Wednesday, July 27, 2005

Are You Being Fed?

In some protestant churches if someone wants to know if the church you joined is a good place for you to be they will ask “Are you being fed?” The choir can be musical, the sanctuary beautiful, the sermons evangelical, the youth ministry radical, but “Are you being fed”?

Now you will almost never hear someone ask a Catholic “Are you being fed”? Many would assume we are not! Yet if anyone can answer “Yes” to that question, it’s a Catholic!

First, the Catholic, like the protestant, is being fed with the Word of God from the Bible. On a typical Sunday the Catholic hears four readings from Scripture: an Old Testament passage, a Psalm, a New Testament passage from the epistles, Acts or Revelation, and a Gospel passage!

I’ll admit that Catholic priests aren’t exactly known for their preaching skills. (Catholics call their preaching “homilies” not “sermons”). Yet I would say that the average priest’s homily is as good as an average protestant pastor’s sermon. The key difference is its purpose.

The Catholic scripture readings and homily are part of the Liturgy of the Word, the first part of the Mass. They prepare the faithful for the second part, the Liturgy of the Eucharist. The Eucharist is the heart of the Mass. In Protestant churches the sermon (and perhaps the altar call) is the heart of the service.

In answer to the question “Are you being fed?” Catholics can say “Yes! Not only am I being fed the word of God from the Scripture, but I am literally being fed the incarnate Word of God, Jesus Christ, in the Eucharist!

The Eucharist is a continuation of the Incarnation of Jesus Christ. Once consecrated, the bread and wine become the body, blood, soul and divinity of Christ. Just as “the word became flesh and dwelt among us” (John 1:14) at the Incarnation, so in the Eucharist Jesus gives us his flesh and blood as real spiritual food and drink (John 6:53-59). He gives us himself.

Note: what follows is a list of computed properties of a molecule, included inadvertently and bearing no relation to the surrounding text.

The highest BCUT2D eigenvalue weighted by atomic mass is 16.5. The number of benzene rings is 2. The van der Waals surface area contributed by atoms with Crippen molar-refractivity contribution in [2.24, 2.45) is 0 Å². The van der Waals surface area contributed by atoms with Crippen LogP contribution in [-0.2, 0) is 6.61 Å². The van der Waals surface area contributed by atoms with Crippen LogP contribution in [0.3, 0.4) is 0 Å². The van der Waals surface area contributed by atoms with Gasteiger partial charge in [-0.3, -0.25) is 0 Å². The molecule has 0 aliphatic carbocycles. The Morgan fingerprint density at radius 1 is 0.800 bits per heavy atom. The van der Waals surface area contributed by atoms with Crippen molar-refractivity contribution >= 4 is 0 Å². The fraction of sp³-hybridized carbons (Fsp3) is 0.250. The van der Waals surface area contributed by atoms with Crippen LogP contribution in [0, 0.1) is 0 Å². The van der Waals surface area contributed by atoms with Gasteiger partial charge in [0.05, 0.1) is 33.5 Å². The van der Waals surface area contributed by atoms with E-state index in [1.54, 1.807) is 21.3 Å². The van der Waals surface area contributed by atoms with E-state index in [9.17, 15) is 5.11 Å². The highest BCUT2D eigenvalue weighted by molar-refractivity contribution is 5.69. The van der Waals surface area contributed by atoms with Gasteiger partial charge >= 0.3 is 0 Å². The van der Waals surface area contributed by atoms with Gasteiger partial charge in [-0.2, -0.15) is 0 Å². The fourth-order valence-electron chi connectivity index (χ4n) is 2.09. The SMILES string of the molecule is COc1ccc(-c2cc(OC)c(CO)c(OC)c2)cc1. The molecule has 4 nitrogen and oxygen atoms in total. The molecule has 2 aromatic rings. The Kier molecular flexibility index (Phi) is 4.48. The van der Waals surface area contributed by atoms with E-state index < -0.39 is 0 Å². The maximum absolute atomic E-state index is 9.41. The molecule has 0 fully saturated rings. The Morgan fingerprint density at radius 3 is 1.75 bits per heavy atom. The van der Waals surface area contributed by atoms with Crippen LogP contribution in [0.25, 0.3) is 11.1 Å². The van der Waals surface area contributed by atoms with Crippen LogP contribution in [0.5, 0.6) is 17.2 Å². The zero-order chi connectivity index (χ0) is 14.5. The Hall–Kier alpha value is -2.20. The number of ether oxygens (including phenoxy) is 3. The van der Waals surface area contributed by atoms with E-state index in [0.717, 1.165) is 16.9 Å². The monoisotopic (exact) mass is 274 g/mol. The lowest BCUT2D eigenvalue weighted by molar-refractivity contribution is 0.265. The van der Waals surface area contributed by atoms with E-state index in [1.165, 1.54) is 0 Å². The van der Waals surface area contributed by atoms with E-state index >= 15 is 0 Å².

Am I being fed? Yes, both through the Scripture and the Eucharist I am receiving the Word of God. I am being fed by and with Jesus. And you are what you eat!

Saturday, April 23, 2005

Simon May Die, but Peter Lives On



It has been a momentous few weeks from the death of Pope John Paul II on April 2nd to the election on Joseph Cardinal Ratzinger as Pope Benedict XVI. The world has been exposed to the Catholic Church in a way I don't think it has been before. For a few days in early April cable news looked more like a subsidiary of EWTN (the global Catholic network) than MSNBC or CNN! Best of all, the news of the passing of John Paul II and the election of a new Pope all but silenced the endless prattle that passes for news, especially celebrity trials!